Coal plants in the United States spew out radioactive waste called fly ash as they generate electricity. Radioactive waste, of course, is toxic to the environment.
A company in Missouri, however, has managed to turn this ash into bricks. These soak up the mercury from the air.
3. Purging Pesticides
Rot Fungi, which you can find in American forests, use enzymes to convert the carbon in trees into energy. These enzymes also oxidize pollutants in the environment, making the atmosphere safe.
4. Flushing Iron
No one takes kindly to the idea of stinking human wastewater, but we can use it to render mental toxins impotent. The iron in it, when combined with cadmium, lead, or arsenic, reacts quickly with other metals and stops them from polluting nearby groundwater.
The final item on this list is Hematite, which manufacturers sometimes use to make jewelry. They grow into pyramid like-structures when placed in acid. Contaminants settle into the tiny pockets in them as they form, and they stay stable for many years.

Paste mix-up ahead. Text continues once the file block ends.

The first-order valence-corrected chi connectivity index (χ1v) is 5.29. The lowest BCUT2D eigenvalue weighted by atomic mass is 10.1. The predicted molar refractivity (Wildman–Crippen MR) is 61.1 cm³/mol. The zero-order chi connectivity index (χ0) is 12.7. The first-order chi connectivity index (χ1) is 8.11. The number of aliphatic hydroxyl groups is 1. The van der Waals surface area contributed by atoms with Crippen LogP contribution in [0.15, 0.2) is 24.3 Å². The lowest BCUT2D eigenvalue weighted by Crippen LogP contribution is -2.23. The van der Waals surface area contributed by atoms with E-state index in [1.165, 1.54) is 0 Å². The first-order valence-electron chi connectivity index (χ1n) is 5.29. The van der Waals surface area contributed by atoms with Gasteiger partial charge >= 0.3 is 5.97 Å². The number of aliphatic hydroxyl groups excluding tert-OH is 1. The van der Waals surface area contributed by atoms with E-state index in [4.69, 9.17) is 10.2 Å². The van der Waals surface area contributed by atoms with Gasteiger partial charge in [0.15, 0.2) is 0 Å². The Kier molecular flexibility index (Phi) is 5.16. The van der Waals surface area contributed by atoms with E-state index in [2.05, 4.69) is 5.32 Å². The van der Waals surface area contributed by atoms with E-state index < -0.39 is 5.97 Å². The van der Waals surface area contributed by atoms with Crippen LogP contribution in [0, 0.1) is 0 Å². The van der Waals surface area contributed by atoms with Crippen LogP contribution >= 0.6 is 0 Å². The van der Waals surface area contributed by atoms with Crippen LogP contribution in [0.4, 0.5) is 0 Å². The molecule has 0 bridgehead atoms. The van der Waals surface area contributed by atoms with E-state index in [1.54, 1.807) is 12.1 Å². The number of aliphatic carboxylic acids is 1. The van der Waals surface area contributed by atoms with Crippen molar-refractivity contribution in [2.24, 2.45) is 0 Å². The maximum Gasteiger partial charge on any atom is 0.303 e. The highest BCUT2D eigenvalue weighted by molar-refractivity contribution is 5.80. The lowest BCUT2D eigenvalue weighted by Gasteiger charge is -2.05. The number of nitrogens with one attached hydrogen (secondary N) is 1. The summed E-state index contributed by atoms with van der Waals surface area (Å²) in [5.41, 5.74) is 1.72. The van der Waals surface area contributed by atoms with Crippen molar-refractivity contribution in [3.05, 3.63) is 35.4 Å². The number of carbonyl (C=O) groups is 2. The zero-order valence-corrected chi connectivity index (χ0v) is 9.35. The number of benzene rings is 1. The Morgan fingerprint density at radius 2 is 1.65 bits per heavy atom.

Ways to Manage the Different Types of Pollution
We can do our part to stop pollution from ruining the Earth and our lives. Adopting sensible lifestyle habits is critical.
1. How to Prevent Land Pollution
a. Use Biodegradable Plastics
Walk along any pavement, and you will see litter lining it. Plastics are the most deceptive and damaging things we throw. Plastics don’t break down quickly. Many float down our waterways, into rivers, and eventually the ocean. They form garbage patches the size of small islands.
Scientists have come up with a breakthrough biodegradable plastics that break down quickly. Some biodegradable plastics still take a long time to disintegrate, so we should try to use those that do so.
b. Turning Waste Matter Into Fuel
Styrofoam, like other plastics, isn’t biodegradable. Items like snack packaging and disposable cups go to landfills. Students from a Folsom high school found a way to convert it into energy. They invented a device capable of digesting styrofoam and turning it into biodegradable plastic.